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analyticalguy


Member since 26 July 2012 | Blog

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Comment 24 Sep 2016
Wonderful story, and what a wonderful young man. He bolsters the culture we all want to see for this team, but even more important is what he can do lob-term with his research and applying it.
Comment 21 Sep 2016

Not intending to be critical. And my only point is that, depending on how someone views things, there may still be on "holdover" on the roster. Elflein in one sense is player that someone else saw, liked, offered and got a commitment from. In a year where he had only 2 months to wrap up a class, Meyer wasn't going to chase any previous commits away (since he had only 2 months to NSD), but merely look to supplement them with some top notch talent. (if that weren't the case, I'm not sure he would have kept Jacoby Boren because, if I remember reading the story correctly, when Meyer first saw him on campus, he thought the little short guy was too small). The other way to look at it is that the class is the class, that it doesn't matter who first got the commitment, because whenever a player signs, it's often an assistant coach who did a lot of the work. Neither is right or wrong, and I'm not pushing either view. I'm certainly not disputing that Meyer is a fabulous recruiter, partly by ensuring that his assistants are as well. He's also fabulous in player development - which happened with a lot of guys who were Buckeyes before he arrived.   

Comment 21 Sep 2016

Although Elflein was in Meyer's first class (a 'lowly' 3-star, I believe), he had been recruited, and committed, before Meyer came on board. What does that make him?

Comment 20 Sep 2016

You're right.  It's why it makes sense to work between now and then on the counters to that strategy - which means throwing over the top, and finding the tight end. It's what I believe, and what a lot of the commenters here are saying. I don't think anyone means to abandon the basic tenets of an UFM offense, because it works. I just hope to see more change of pace occasionally to prepare fro what awaits down the road.

Comment 20 Sep 2016

I'm gonna see what Chris Ash comes up with for Rutgers. It'll be all about scheme and wrinkles, because he doesn't have the personnel to rely on athletic ability. Yet he's a great defensive mind, and he probably knows the Buckeye offense and its tendencies as well as any coach they'll face. The Knights won't have success over the course of an entire game, but whatever successes there are will be picked up by subsequent opponents, many of whom will have superior talent.

The suggestions to stack the box, blitz, and dare over-the-top throws are probably the best bet. The Buckeye offense HAS to get better on the downfield passes.

Comment 20 Sep 2016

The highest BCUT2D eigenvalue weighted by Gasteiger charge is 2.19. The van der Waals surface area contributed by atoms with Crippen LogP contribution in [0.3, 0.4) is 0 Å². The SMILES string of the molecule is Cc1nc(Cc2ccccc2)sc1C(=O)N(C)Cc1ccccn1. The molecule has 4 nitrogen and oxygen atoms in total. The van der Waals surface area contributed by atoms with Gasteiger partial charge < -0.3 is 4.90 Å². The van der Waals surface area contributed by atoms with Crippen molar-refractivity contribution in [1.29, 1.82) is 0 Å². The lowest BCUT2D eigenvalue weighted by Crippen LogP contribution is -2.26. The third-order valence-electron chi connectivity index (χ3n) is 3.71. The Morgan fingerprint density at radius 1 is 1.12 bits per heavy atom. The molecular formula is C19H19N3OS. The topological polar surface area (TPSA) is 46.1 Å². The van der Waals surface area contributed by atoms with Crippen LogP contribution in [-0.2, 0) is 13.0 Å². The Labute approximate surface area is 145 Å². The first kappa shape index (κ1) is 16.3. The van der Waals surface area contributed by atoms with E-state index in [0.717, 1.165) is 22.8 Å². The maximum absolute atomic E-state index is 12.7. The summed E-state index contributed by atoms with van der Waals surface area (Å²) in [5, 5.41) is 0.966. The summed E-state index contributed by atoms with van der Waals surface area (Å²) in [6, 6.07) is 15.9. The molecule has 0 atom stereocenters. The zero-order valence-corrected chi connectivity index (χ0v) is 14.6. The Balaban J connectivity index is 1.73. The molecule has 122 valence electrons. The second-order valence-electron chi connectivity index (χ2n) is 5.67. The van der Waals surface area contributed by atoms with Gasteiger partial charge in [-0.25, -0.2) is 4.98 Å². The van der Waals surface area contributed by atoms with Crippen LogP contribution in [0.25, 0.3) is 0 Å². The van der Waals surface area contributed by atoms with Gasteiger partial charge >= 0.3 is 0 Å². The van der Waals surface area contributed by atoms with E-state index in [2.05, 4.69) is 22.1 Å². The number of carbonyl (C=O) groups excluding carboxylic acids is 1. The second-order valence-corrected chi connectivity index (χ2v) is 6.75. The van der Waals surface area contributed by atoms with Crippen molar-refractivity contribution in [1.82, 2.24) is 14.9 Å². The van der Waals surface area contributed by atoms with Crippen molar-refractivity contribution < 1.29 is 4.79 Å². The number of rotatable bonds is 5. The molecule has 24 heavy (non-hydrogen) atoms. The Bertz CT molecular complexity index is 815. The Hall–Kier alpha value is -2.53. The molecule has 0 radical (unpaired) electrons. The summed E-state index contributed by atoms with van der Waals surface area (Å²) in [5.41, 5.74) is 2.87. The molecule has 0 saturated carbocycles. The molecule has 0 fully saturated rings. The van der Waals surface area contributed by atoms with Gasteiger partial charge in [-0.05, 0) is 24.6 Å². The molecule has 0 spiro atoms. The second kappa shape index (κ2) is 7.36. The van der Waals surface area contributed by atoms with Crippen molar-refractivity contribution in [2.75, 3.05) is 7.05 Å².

Damn! We've had some great catches over the years, haven't we.  Do I have to pick one? Can't I just say "all?"

Comment 20 Sep 2016

Being in the committee's top four at the end of the year is pretty much all that matters. You may get a sense of how they view things earlier, but that seems willing to shake things up after the final whistle (see tOSU in 2014). Then you have to beat two really good teams to win it all. There are really only 3 ways to match up any four teams in a 4-team playoff. The only real difference in who you play is if one of the four is clearly inferior to the rest; then it's nice to have an "easier" game by being #1.  If one team is clearly better, it doesn't help much to dodge them in round one, because you're likely going to have to face them anyway. Then there is the issue of who you "match up" best against. My thinking, though, is if you want to be the champ, you have to figure out how to match up against anyone.

Comment 20 Sep 2016

"Downfield" is the key. Against OU, JT threw 3 times on third and long, completing all three, yet failed to convert any of them for a first down (another time a pass play was called, and he scrambled, coming up short). Sooner or later, keeping drives alive once you're "behind schedule" is going to be necessary, and the most effective way to do that is to be able to throw down downfield effectively. Against OU, we were dominating the line of scrimmage so much that by (playing Tressel-ball?) picking up some yards and then having the punter pin the other team deep worked. It's not always going to be that way.

Comment 19 Sep 2016

Then again, while it may cause cardiac stress for the fans, having some in-game pressure during the season will prepare the team for the inevitable in-game pressure in the post-season (and possibly even against Sparty and TTUN). Would the players have been as prepared to respond to being down against Alabama without having experienced the pressure (and loss) at VT, or the pressure (and success) against Penn State and even Minnesota? I don't want losses, but having the team face pressure situations is not a bad thing.

Comment 19 Sep 2016

Right.  The guy who needs whatever game reps they can give him this year is the guy most likely to be called in if he's needed this year, and that's Burrow. If Haskins is "the guy" next year, or the one after, he'll be fine without a handful of snaps this year (I think our current starter managed fine as a redshirt freshman). And even if Haskins is the more likely winner of the heir-of-JT battle, don't right off Burrow.  It will be a competition. Meyer will never anoint someone based on potential - a player has to earn his way onto the field, whether as starter or back-up. That's part of the culture that makes the team great. Burrow is ahead right now.